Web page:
“A Ponzi scheme is only sustainable as long as enough new investors are coming in to keep the scheme going,” BanklessTimes CEO Jonathan Merry said. “When that stops, the whole thing collapses. Bitcoin is not a Ponzi scheme because it does not rely on new investors to keep it going. Instead, Bitcoin relies on its own technology and network effects to maintain its value.”

    3. Yahoo
      The Year in Crypto So Far
      Yaёl Bizouati-Kennedy
      Mon, November 21, 2022 at 1:09 PM·8 min read

      This will go down in the books as a very bad year for the crypto industry and its entire ecosystem.

      Despite starting the year rather strongly, the crypto winter quickly seeped in — and never left. It was a year of collapses, losses, lawsuits and angry and reeling investors. It was a year that started with the Luna/Terra and Three Arrows collapses, which then took down Voyager and Celsius and left thousands of investors hit with huge losses. A year that saw Bitcoin down 75% from its Nov. 10, 2021, all-time-high. And now, of course, the FTX fiasco and Sam Bankman-Fried’s demise are engulfing the entire industry.

      All of this is affecting confidence in the crypto markets and might delay institutional adoption and hasten regulation.

    4. Finance
      Former U.S. regulator compares FTX and Sam Bankman-Fried to Bernie Madoff and his Ponzi scheme
      By Willy Rock –
      November 20, 2022
      Former Federal Deposit Insurance Corporation (FDIC) Chair Sheila Bair compares the downfall of crypto-currency exchange FTX and its former CEO Sam Bankman-Fried to Bernie Madoff’s infamous Ponzi scheme. “It was a lot like Bernie Madoff in that sense” she said.

      Sheila Bair, one of the top U.S. regulators during the 2008 financial crisis, explained in an interview with CNN on Monday that there are uncanny similarities between the rise and fall of FTX and its former CEO Sam Bankman-Fried and Bernie Madoff.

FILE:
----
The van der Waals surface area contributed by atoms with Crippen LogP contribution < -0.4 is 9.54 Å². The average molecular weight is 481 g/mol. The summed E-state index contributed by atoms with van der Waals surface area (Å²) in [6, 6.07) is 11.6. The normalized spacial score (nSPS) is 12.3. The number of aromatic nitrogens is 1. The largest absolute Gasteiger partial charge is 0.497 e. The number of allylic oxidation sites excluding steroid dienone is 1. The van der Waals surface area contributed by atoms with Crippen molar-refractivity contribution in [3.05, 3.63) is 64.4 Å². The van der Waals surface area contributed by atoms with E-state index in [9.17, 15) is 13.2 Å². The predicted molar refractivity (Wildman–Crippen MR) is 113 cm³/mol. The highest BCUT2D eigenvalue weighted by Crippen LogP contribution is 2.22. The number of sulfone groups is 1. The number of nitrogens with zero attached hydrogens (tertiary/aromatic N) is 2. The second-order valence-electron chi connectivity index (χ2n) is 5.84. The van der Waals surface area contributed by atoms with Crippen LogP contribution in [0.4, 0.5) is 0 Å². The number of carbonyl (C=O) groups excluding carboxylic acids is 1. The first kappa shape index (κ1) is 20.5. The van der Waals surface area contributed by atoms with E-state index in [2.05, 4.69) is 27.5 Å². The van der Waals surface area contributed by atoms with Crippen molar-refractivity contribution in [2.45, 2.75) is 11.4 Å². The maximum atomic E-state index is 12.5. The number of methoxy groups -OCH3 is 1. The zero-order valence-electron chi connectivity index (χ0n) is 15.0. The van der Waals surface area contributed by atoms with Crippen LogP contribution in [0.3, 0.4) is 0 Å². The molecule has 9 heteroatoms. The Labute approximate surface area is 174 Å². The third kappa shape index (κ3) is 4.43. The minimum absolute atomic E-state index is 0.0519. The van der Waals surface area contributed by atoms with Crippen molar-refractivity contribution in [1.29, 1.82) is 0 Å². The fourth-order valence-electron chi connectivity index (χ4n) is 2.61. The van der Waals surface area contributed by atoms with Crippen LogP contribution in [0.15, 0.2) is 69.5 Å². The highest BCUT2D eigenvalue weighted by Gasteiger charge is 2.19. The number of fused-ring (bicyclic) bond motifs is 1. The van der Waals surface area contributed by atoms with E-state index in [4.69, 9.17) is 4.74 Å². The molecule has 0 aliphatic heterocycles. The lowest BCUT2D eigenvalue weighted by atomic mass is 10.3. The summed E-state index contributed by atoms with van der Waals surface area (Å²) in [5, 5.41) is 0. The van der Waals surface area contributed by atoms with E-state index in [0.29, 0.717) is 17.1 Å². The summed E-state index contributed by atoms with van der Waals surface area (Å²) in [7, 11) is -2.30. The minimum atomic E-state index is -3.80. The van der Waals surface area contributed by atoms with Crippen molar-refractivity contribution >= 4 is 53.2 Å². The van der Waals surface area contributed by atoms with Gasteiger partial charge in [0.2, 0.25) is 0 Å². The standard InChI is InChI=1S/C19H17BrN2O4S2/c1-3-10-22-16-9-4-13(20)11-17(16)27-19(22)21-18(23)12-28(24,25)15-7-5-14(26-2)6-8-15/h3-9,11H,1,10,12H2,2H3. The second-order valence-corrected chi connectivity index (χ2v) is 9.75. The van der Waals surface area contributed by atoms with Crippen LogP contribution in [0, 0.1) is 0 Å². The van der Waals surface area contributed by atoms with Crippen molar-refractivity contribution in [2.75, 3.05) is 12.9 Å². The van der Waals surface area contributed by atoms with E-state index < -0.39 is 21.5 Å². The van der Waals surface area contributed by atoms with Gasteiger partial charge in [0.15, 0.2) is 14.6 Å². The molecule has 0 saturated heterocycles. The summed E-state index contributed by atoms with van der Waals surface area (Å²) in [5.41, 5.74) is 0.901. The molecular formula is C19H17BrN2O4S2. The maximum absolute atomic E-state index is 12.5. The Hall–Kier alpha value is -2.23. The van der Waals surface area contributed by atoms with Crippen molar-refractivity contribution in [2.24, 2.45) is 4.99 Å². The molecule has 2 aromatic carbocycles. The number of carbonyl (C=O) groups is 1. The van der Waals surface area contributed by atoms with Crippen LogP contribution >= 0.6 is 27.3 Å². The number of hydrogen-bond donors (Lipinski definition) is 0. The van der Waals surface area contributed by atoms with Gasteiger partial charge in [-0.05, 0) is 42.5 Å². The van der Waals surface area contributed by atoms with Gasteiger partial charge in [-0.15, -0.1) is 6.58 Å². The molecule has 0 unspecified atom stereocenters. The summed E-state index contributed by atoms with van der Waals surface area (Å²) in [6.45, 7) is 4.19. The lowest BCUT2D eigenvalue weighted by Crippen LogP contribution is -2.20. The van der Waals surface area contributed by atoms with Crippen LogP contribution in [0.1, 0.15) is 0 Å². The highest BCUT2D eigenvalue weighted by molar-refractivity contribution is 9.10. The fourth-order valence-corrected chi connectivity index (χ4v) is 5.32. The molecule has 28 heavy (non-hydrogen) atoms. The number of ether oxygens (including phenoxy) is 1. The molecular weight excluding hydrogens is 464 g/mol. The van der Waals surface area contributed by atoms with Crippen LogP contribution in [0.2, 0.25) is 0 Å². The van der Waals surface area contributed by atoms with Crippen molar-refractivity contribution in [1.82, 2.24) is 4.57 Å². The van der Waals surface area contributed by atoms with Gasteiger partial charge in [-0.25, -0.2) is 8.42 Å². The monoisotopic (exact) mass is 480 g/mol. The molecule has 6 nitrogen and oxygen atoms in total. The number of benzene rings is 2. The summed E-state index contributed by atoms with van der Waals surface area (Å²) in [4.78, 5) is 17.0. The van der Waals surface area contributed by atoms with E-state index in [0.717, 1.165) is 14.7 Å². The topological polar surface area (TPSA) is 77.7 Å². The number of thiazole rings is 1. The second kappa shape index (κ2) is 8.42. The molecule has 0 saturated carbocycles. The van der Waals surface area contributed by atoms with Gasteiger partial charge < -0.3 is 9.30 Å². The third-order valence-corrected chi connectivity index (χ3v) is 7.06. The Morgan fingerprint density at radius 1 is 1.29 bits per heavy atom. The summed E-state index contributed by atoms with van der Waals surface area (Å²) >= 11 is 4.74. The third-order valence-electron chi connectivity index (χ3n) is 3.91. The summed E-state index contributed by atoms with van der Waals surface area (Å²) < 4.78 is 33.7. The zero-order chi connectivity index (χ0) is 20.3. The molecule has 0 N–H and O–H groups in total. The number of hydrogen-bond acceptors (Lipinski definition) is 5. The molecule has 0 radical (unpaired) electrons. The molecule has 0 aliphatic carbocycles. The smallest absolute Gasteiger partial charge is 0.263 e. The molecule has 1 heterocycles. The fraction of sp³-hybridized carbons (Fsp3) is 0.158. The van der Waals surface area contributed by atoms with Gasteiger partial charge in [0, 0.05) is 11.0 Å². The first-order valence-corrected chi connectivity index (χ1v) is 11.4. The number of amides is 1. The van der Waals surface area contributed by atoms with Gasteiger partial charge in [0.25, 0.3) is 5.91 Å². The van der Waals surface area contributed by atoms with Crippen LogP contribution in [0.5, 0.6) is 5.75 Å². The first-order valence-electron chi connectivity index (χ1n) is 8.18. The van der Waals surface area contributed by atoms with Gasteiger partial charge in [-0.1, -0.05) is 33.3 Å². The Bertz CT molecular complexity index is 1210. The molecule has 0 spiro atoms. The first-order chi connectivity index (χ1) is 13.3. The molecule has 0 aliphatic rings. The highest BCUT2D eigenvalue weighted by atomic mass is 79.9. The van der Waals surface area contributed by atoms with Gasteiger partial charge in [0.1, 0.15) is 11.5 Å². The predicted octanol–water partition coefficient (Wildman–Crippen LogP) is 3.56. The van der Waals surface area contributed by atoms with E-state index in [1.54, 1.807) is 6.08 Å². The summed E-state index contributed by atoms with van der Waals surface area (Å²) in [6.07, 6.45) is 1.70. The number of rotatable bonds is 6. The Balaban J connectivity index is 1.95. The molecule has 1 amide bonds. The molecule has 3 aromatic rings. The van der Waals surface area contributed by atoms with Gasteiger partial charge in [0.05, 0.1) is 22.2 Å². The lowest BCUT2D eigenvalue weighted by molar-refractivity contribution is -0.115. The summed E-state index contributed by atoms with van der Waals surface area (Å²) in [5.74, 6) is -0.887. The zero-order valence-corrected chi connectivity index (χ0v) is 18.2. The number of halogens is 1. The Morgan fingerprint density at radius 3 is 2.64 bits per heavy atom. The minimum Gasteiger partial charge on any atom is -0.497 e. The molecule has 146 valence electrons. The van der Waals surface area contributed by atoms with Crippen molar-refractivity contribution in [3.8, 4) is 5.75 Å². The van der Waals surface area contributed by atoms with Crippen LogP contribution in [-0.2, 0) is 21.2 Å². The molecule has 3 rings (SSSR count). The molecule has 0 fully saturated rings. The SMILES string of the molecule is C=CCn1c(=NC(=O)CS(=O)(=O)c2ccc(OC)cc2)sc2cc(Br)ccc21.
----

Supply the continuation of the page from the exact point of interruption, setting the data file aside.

Sheila Bair served as chairman of the Federal Deposit Insurance Corporation (FDIC) from 2006 to 2011. She now serves on the board of blockchain infrastructure company Paxos.

      She explained that both Bankman-Fried and Madoff proved adept at seducing savvy investors and regulators to ignore red flags hidden in plain sight. FTX filed for Chapter 11 bankruptcy protection last week and Bankman-Fried stepped down as CEO.

    5. Tech
      Coinbase shares tumble as bitcoin slide continues, investors fear contagion from FTX collapse
      Published Mon, Nov 21 2022 1:20 PM EST
      Updated 6 Hours Ago
      Ashley Capoot

      Key Points

      – Coinbase has lost over a quarter of its value in the past four trading sessions as investors fear more fallout from FTX’s collapse.

      – Coinbase CEO Brian Armstrong said his company does not have “any material exposure to FTX,” but he has “sympathy for everyone involved.”

      – Mizuho analysts wrote in a note on Friday that daily volumes in the industry are trending 30% to 40% below the average for the year.

    6. MoneyWise
      ‘This is crypto extinction’: Peter Schiff predicted the 2008 financial crash — now he sees the total destruction of digital currencies very soon. Here are 3 assets he likes instead
      Jing Pan
      Sat, November 19, 2022 at 6:00 AM·4 min read

      With the massive pullback in cryptocurrency prices and the collapse of crypto exchange FTX, the term “crypto winter” is now making headlines.

      But Peter Schiff, CEO and chief global strategist at Euro Pacific Capital, doesn’t believe that’s an accurate term to describe the situation.

      “This is not a #crypto winter. That implies spring is coming. This is also not a crypto ice age, as even that came to an end after a couple of million years,” he writes in a tweet. “This is crypto extinction.”

    7. Concerns rise over crypto regulation as Congress members disclose holdings
      BY Akayla Gardner and Bloomberg
      April 26, 2022 at 7:15 AM PDT

      As efforts to regulate the rapidly-growing cryptocurrency market increase, some observers are raising concern about the rising number of U.S. lawmakers beginning to dabble in digital assets.

      Current members of Congress bought and sold an estimated $1.8 million worth of crypto-related investments since the beginning of 2021, according to an analysis conducted by data provider 2iQ Research. The amount is based on the midpoint of dollar ranges reported by lawmakers in public disclosures.